Never discount Wall Street’s ability to turn the most basic parts of life into profits. Mother nature is the latest money spinner for financial firms. Despite the recent Northeast snowstorm, the unseasonably warm winter, and in general a lack of snow, could turn into big profits for the banks, brokerages and insurance firms that deal in so-called weather derivatives.

Financial contracts based on the weather have been around since at least the late 1990s. The contracts, many of which trade like stocks, are typically pegged to such things as rainfall and temperatures. But in the past few years, contracts specifically tied to snowfall have started to take off in popularity. The contacts essentially act like insurance, allowing, say, retailers or ski mountains to insure against too much snow or too little. Wall Street sells the contracts, matching buyers and sellers and pocketing a small commission. Typically, it’s a good business, but this year it could be a real moneymaker.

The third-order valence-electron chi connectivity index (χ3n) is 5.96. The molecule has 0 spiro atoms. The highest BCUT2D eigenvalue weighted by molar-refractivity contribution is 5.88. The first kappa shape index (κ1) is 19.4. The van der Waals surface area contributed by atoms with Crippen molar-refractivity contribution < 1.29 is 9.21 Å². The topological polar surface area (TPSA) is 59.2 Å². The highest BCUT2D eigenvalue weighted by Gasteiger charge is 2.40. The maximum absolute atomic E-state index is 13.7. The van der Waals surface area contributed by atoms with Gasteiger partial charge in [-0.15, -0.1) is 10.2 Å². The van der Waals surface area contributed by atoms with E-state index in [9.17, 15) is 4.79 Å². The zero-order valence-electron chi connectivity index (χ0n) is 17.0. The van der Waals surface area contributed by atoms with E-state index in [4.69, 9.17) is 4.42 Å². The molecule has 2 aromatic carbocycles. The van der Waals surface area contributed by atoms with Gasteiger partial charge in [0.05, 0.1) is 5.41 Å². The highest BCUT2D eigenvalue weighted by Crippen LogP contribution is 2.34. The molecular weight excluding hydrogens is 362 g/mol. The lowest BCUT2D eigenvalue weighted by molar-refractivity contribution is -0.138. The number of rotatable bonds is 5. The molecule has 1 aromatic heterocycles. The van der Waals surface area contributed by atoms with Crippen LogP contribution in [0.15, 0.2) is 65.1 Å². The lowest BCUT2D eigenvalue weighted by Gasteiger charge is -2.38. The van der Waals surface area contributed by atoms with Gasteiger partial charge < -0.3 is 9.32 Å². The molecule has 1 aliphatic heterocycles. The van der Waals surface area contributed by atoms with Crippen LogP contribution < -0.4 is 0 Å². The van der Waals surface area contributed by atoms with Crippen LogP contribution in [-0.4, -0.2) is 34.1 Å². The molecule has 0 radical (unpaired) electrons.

In theory, there could be as many firms betting against snow as for it. But in reality the market is always lopsided. It turns out there are more firms that are hurt by large snowfalls than the opposite. And large ski mountains have yet to get into the market. Vail Resorts, for instance, a public company that owns its namesake mountain as well as a number of others, says it doesn’t use weather derivatives to mitigate losses when snow is light. Jeff Hodgson, who runs the Chicago Weather Brokerage and specializes in snow derivatives, says he has yet to work with a ski mountain. What’s more, last year’s record snowfall caused more companies than ever to seek protection this winter.

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